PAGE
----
"we have forgotten who we are"
I opened my mother’s chest
and found a straw mat
on it, a grief-stricken woman denied a black blanket
a village of whispers
telling her not to cry
I opened her fist and found a young girl
first blood, eleven, cooking for her brother
proud oversized floral dress in front of an open flame
a hovering aunt chiding
white samp in a black pot
I opened the pot and found a mountain
a seventeen year old boy
wrapped in a white blanket with a red stripe
a pack of men corralled around him
kindling secrets into a fire
a smoky passage a plastic hut
I opened the hut and found an ocean
a father who did not weep
questions no one can ask
an unburied son
a checked blazer that cannot be worn
a mother with questions in place of her child
a trolley that strays too far
from Pick ‘n Pay
may never find its way back.
its stickers will fall off
the silver will rust
an old senile man will be the only one
to find use for it
when the wheels fall off
he will wrap it with a black plastic bag
make it home
and when he dies
it will wait
in a government alley morgue
when the rain does not fall
When the rain does not fall for as long as it has not fallen now
the elders go up the mountain / amagqirha nabathandazeli /
Those whose legs can still carry them over rocks /
Who have lived long enough to win favour with the mountains /
Those who are called to give counsel when there is conflict /
uMakazi says the rain is right not to fall Asisalimi Izakuwela ntoni
imvula amasimi ehleli engasetyenzwa? Abantwana bagcwele iidolophi
bekhangelana nent’abangayaziyo Siphalele singabantu We have spilled
We have spilled out of God’s hands
In my early days of dreaming, of remembering my dreams, I saw a fire. A wild fire burning the streets. Burning houses, burning fields, burning children. Not even the white children were safe. Not even the rich children. I saw an old man burning. First his stick. Then his body. His once grey beard ablaze. Burning libraries, and schools, and kraals. Everything was on fire.
Utywala smells of blood
I have been bleeding for three weeks now. I have been drinking for much longer. I am still alive. They tell me to bleed onto a white cloth. To use a white towel when washing my body. To sleep on top of a white sheet. I am still bleeding. Next to two candles, white and navy blue, and a bowl of impepho. Umakhulu returns drunk from izila. She says inkomo iye yabaleka bengekayixheli. The boys chased it into the next village before it disappeared. She says bebengasoze bachithe utywala sebukhona. My eyes are teary, lids thick from the smoke, and being tired. The first time I meet uMam’Nomhla I call her Makhulu. It isn’t until two weeks later, when we are back home that I find out she isn’t much younger than umama. Contrary to her rattling around the dirty hut. On our visit, she takes small hunched steps, lighting candles, burning impepho picking out a crusty leopard print cloth to wrap around her waist from behind the mattress leaning against the wall. She takes an equally dirty, once-white towel from the floor to cover her shoulders and sits down on her cowhide drum with a thick white beaded necklace and snuff. She says I have bad spirits. Not evil. Just bad. She says it’s like walking in the veld and having those black thorny plants catch onto your pants or socks. I forget what they are called. The next time I see her, to remove the thorns, mama forces me to carry my own blankets. In a plastic bag, I have candles, an unopened packet of razor blades, matches and a bottle of vodka – we must use white spirits to connect izihlwele zethu. It does not occur to me that I do not know her ancestors. She is drunk when I arrive. She cannot walk. Mama makes me promise to pray. It takes two and a half candles to pass a night without wind. Sunrise is further in August than during the spring. It takes the shadows of three old women under a window to keep an old man from sneaking into their granddaughter’s panties. Roosters do not sleep as long as the sun. My lover and I have not shared a bed in three months. I have not kissed her with my mouth open in three weeks. When she touches me, I feel like someone has knocked the back of my knees out with a hammer. I am always too heavy for her to catch. Now we fight about everything. I left a red stain on the inside of the toilet seat. She left a note asking me to be more considerate when using shared spaces. She complains her clothes smell of impepho. Everything smells of impepho. She smells of blood. When she is drunk, she is chasing a cow. She is always chasing the same cow. When she is drunk, she tells me we cannot serve utywala to the rest of the family. We drink it all, alone. Utywala smells of blood.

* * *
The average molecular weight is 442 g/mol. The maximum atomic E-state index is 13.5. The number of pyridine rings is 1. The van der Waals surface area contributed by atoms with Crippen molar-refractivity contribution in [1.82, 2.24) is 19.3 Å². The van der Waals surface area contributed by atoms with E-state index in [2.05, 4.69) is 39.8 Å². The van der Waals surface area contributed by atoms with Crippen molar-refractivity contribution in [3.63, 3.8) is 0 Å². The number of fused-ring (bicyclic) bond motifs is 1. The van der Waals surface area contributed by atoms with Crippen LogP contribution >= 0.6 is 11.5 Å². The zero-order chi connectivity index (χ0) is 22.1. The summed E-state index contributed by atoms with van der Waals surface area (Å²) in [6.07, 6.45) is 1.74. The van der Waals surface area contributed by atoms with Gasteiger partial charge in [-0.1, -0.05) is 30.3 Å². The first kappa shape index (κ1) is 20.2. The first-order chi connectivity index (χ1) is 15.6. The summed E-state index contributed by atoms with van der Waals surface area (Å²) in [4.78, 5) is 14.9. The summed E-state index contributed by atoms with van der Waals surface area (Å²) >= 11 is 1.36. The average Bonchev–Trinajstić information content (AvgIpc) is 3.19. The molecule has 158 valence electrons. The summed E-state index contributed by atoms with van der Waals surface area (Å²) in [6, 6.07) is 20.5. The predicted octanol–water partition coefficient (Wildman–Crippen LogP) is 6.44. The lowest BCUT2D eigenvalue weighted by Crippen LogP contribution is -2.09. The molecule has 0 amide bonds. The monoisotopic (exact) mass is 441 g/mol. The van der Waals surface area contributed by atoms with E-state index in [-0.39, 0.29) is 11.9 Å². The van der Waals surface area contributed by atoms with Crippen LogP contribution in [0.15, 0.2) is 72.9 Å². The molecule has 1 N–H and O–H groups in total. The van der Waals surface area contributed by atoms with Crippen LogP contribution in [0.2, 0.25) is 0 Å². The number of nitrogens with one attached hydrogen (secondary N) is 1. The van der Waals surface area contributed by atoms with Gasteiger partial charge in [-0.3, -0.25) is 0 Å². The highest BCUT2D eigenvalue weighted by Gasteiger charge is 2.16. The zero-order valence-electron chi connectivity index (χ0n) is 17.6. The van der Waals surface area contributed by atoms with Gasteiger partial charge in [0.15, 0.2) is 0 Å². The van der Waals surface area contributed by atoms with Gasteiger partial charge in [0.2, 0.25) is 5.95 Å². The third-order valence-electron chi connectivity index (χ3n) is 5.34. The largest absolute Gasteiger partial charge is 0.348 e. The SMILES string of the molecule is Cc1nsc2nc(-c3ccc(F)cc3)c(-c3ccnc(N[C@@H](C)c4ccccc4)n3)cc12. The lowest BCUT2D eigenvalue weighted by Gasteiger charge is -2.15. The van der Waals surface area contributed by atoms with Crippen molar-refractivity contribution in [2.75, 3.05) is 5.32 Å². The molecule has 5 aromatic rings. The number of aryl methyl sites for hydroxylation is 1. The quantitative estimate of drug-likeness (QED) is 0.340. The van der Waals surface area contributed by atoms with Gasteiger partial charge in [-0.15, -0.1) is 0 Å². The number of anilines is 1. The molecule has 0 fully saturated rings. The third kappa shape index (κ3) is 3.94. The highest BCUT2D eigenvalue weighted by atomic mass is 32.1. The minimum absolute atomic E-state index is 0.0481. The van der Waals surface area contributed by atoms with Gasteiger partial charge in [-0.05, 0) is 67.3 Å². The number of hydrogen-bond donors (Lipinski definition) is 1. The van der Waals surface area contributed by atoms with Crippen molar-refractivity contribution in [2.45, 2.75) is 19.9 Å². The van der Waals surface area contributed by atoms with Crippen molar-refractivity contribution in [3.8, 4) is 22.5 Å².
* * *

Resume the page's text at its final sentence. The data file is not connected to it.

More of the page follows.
Mama I am burning
For Fezeka “Khwezi” Kuzwayo
I am burning mama. Mama, I’m burning.
In a box. Set on fire while I slept.
I slept mama. A girl faced the bullets head on. She caught a bullet in her eye. She is blind mama.
Something is wrong mama. I kept pulling down my skirt.
Kept checking my lipstick. I was hiding in this box.
They found me hiding mama.
This fire is an uncle you trusted mama.
An uncle who promised to watch me while you were gone.
And while you were gone, in my sleep, the fire burned me mama.
While you were gone.
While I was sleeping.
I forgot to pull my skirt down. I put too much lipstick on.
I am burning mama. Mama, I am burning!
Utywala smells of blood was previously published in New Coin
Mama I am burning was previously published in red cotton
Utywala image by Mandisa Haarhoff
All other images by Thokoza Dlozi ka Vusumzi Ngxande